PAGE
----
The Swiss Water process of decaffeination, also called the Water-Only process, uses water only (and no chemicals) to remove the caffeine from coffee beans, resulting in a higher quality taste than some other decaffeination processes.
The process is more time consuming and expensive than other decaf methods, which comes along with a higher price tag for Swiss Water Process (SWP) coffee beans – typically well justified.
Soaking and Filtering
The Swiss-Water Process, or Water-Only Process method of decaffeinating coffee involves first soaking green coffee beans (milled but not yet roasted) in hot water, causing the beans to release their caffeine and solids (coffee flavor materials) into the water, which becomes thoroughly saturated with all of the coffee’s soluble components except caffeine.
The coffee beans are then discarded and the liquid is passed through an activated carbon filter that traps the caffeine, yet allows coffee solids to pass through.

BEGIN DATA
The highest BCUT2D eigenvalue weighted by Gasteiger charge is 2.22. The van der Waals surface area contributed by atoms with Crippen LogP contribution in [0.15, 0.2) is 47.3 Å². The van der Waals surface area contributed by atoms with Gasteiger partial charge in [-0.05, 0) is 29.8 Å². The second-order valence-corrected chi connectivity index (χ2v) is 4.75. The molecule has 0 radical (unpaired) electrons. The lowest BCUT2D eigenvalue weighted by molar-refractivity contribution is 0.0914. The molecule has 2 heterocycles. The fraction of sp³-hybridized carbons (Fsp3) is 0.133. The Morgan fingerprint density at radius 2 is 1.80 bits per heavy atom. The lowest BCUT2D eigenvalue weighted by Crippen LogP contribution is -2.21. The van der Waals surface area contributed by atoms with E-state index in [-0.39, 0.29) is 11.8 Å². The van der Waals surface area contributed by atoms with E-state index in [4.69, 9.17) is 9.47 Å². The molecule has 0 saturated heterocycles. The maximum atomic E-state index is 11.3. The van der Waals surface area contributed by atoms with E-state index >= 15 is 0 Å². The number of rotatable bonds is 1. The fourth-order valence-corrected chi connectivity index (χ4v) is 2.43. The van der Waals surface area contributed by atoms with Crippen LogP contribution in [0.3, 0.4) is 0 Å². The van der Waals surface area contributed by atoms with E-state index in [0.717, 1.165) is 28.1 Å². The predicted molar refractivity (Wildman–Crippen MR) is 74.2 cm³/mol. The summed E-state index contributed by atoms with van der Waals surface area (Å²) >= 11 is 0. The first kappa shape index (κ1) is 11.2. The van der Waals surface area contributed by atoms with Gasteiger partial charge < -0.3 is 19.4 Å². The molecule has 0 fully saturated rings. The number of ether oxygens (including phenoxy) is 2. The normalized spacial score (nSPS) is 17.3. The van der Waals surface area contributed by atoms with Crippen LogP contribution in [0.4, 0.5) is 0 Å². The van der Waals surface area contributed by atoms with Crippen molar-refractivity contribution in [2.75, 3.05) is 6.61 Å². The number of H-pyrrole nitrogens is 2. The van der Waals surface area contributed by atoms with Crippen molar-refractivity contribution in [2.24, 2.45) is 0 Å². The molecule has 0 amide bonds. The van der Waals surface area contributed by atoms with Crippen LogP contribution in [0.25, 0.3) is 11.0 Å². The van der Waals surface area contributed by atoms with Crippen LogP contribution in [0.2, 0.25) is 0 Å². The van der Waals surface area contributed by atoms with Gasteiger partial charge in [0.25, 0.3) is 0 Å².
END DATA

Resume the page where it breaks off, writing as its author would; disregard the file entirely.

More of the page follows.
Green Coffee Extract
Thus when the GCE is used with a new batch of coffee beans all of the flavor compounds are in equilibrium in the solution except caffeine. As a result, only caffeine diffuses from these new green coffee beans. The GCE is then again put through an activated carbon filter that removes the caffeine.
Rinse and Repeat
This decaffeination process is repeated until the coffee beans are comprised of only .1% caffeine (one-tenth of one percent). At this point the beans are dried out and most of their flavor qualities are left intact. The Swiss Water Process is also called the Water-Only Process and the Solvent-Water Method.
Decaffeinated Coffee and Espresso Tips
Swiss water decaf coffees are a great way to reduce your caffeine consumption while helping to deal with the caffeine withdrawal side effects, so that you can continue to enjoy coffee’s health benefits. For detailed definitions of decaffeinated coffee terminology see the Espresso Coffee Guide’s Coffee and Espresso Glossary. To read about specialty coffee flavor profiles see Gourmet Coffees.
If you enjoy learning about the rich past of coffee and espresso then see World’s Best History of Coffee.